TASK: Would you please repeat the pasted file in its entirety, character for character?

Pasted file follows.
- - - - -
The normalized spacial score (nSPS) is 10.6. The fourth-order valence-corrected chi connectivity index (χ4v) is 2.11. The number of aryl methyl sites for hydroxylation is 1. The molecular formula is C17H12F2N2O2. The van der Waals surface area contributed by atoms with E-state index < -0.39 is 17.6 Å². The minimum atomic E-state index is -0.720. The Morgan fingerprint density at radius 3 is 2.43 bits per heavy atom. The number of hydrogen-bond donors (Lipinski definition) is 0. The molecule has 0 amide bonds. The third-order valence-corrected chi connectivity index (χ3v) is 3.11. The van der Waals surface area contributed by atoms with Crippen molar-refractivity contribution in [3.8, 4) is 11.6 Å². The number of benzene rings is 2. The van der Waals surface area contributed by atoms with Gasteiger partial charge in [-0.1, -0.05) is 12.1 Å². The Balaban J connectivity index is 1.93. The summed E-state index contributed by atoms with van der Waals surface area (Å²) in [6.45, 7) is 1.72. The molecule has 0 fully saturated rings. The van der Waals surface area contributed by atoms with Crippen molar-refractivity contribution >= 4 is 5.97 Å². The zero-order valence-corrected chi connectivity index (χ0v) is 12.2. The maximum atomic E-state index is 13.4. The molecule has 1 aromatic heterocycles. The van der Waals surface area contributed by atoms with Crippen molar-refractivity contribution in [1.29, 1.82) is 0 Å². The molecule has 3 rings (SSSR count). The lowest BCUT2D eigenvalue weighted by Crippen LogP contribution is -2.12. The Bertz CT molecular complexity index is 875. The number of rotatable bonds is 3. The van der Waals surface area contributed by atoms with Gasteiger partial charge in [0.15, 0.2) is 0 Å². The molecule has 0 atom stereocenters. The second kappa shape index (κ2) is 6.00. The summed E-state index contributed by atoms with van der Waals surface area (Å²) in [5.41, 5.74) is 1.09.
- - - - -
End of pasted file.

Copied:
The normalized spacial score (nSPS) is 10.6. The fourth-order valence-corrected chi connectivity index (χ4v) is 2.11. The number of aryl methyl sites for hydroxylation is 1. The molecular formula is C17H12F2N2O2. The van der Waals surface area contributed by atoms with E-state index < -0.39 is 17.6 Å². The minimum atomic E-state index is -0.720. The Morgan fingerprint density at radius 3 is 2.43 bits per heavy atom. The number of hydrogen-bond donors (Lipinski definition) is 0. The molecule has 0 amide bonds. The third-order valence-corrected chi connectivity index (χ3v) is 3.11. The van der Waals surface area contributed by atoms with Crippen molar-refractivity contribution in [3.8, 4) is 11.6 Å². The number of benzene rings is 2. The van der Waals surface area contributed by atoms with Gasteiger partial charge in [-0.1, -0.05) is 12.1 Å². The Balaban J connectivity index is 1.93. The summed E-state index contributed by atoms with van der Waals surface area (Å²) in [6.45, 7) is 1.72. The molecule has 0 fully saturated rings. The van der Waals surface area contributed by atoms with Crippen molar-refractivity contribution >= 4 is 5.97 Å². The zero-order valence-corrected chi connectivity index (χ0v) is 12.2. The maximum atomic E-state index is 13.4. The molecule has 1 aromatic heterocycles. The van der Waals surface area contributed by atoms with Crippen molar-refractivity contribution in [1.29, 1.82) is 0 Å². The molecule has 3 rings (SSSR count). The lowest BCUT2D eigenvalue weighted by Crippen LogP contribution is -2.12. The Bertz CT molecular complexity index is 875. The number of rotatable bonds is 3. The van der Waals surface area contributed by atoms with Gasteiger partial charge in [0.15, 0.2) is 0 Å². The molecule has 0 atom stereocenters. The second kappa shape index (κ2) is 6.00. The summed E-state index contributed by atoms with van der Waals surface area (Å²) in [5.41, 5.74) is 1.09.